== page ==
The chorus to the Weeknd's Can't Feel My Face (released June 8, 2015) is oddly reminiscent of Hall and Oates' last Billboard Hot 100 number one single, Out of Touch (released October 4, 1984). Same key and similar chord progressions (though tempos and melodies differ.
While Canadian singer-songwriter-producer Abel Makkonen Tesfaye's a.k.a. The Weeknd's Can't Feel My Face (released June 8, 2015) has drawn comparisons to Michael Jackson's Rock With You (:51), mainly due to the vocal similarities between Tesfaye and the late King of Pop, elements of Can't Feel My Face can be found in Herb Alpert's Rise (released July 20, 1979), The Greg Khin Band's Jeopardy (2:03) (released 1983), Bill Wither's Lovely Day (2:17) (released December 1977), and even Madness' Our House (:15) (released November 12, 1982). Compare the bass lines/groove from Can't Feel My Face with those from Rise, Lovely Day, and Our House, and the chorus drum fill in CFMF with the one in Jeopardy.
As announced on August 7, 2015 in the Hollywood Reporter, Dr. Luke is being sued by New Old Music Group for allegedly copying the opening breakbeat for Jessie J's Price Tag (released January 25, 2011), which Luke co-wrote and produced, from Black Heat's funk song Zimba Ku (released 1972). Have a listen.
The pre-chorus vocal melody to Maroon 5's This Summer's Gonna Hurt Like a MotherF****r (released May 15, 2015) is similar to the chorus vocal melody to Rose Royce's R&B classic Wishing on a Star (released 1978). Essentially, Maroon 5 lowered the key a half-step (from Ab to G) and reversed the chord progression (from vi-ii to ii-vi).
This Summer's Gonna Hurt (:51) VS Wishing on a Star (:22)
This Summer's Gonna Hurt
Key: G major
A minor, E minor (ii-vi)
Vocal Melody (pre-chorus relative to root):
3-1-7-6-7-1-2-3 ("I see her dancing in the streets")
1-7-6-7-1-2-3 ("Sipping champagne on the beach")
Wishing on a Star
Key: Ab major
F minor, Bb minor (vi-ii)
Vocal Melody (chorus relative to root):
3-6-7-1-2-3 ("I'm wishing on a star")
3-6-7-1-2-3-2-1 ("To find out where you are")
The bass line to Nick Jonas' Teacher (released October 14, 2014) is reminscent of the bass line to the Commodores funk classic Brick House (released August 26, 1977). Both bass lines play off of the pentatonic minor scale (Teacher in the key of G minor, Brick House in the key of A minor) and feature a chromatic walk-up from the seventh step of the minor scale to the root, starting on the third beat. Also, the synth solo in Teacher (around :51) is vaguely reminiscent of the theme to the film Beverly Hills Cop a.k.a. Axel F (1:16) by Harold Faltermeyer. Finally, Teacher's verse vocal melody is similar to the verse vocal melody to Kelly Clarkson's Walk Away (released January 17, 2006).
Australian rapper Iggy Azalea's song Trouble (released February 24th, 2015), which features Jennifer Hudson, is reminiscent of several throwback soul/R&B songs. The gospel-tinged piano riff features the same rhythm as the Staple Singers I'll Take You There (released 1972), and Trouble has a similar chord progression (albeit in a different key) to Jean Knight's Mr. Big Stuff (released May 1971). Likewise, the opening jangly guitar riff/arrangement is similar to the Jackson 5's I Want You Back (released October 7, 1969). Hudson's chorus vocal melody is also similar to the chorus vocal melody to the Black Crowe's Jealous Again (released 1989).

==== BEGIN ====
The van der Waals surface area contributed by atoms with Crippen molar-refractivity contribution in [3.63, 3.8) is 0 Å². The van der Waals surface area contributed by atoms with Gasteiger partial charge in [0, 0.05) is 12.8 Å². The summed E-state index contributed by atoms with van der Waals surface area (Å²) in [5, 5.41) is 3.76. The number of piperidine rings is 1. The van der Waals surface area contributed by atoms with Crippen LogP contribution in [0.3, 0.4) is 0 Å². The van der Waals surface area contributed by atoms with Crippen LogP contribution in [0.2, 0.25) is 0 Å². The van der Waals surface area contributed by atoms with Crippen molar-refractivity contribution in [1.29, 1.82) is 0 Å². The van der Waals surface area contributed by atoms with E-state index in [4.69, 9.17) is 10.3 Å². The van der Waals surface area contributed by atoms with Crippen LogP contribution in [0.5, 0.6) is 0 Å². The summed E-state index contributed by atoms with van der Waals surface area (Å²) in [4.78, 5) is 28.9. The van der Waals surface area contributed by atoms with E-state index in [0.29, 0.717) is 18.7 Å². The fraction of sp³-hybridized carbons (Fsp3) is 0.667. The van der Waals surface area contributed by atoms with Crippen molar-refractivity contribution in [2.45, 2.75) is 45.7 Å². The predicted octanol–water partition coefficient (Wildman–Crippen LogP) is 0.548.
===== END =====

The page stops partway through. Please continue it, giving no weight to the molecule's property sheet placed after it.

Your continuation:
Hurts my brain to think about all of the songs referenced by Uptown Funk featuring Bruno Mars (released November 10, 2014). I think this excerpt from Wikipedia, says it best:
According to Billboard 's author, Sean Ross, the song is widely influenced by funk artists and their songs, including James Brown's "Living in America", Stevie Wonder 's "Superstition", Zapp's "More Bounce to the Ounce", One Way's "Cutie Pie", The Gap Band's "Oops Up Side Your Head", Earth, Wind & Fire's "Getaway", The Sequence's "Funk You Up", The Sugarhill Gang's "Apache", George Kranz's "Trommeltanz (Din Daa Daa)" and The Time's "Cool" though more likely this comes from The Time's hit "Jungle Love". The only song on "Uptown Funk" specifically credited is the 2012 top 10 R&B and rap hit Trinidad James' "All Gold Everything" (which gives the song its "don't believe me, just watch" chant).
Nicely done Mr. Ross.
To the aforementioned list, I would add:
Kool and The Gang's Ladies Night and Hollywood Swinging
Duran Duran's Notorious
Zendaya's single Too Much (released June 17, 2014) from the soundtrack to Disney's movie "Zapped", tips its hat to several funky predecessors including Dancing Machine (released February 19, 1974) by the Jackson 5 (similarities include verse vocal melody, groove, and killer clavinet), Christina Aguilera's Ain't No Other Man (similarities: the sound and timing of the sampled horn vamps), and KC & The Sunshine Band's Boogie Man (similarities: production, bass line, and groove). While the keys are a half-step apart (Too Much in G minor and Dancing Machine in Ab minor), both diatonic verse vocal melodies emphasize the root, second, and minor third in descending order.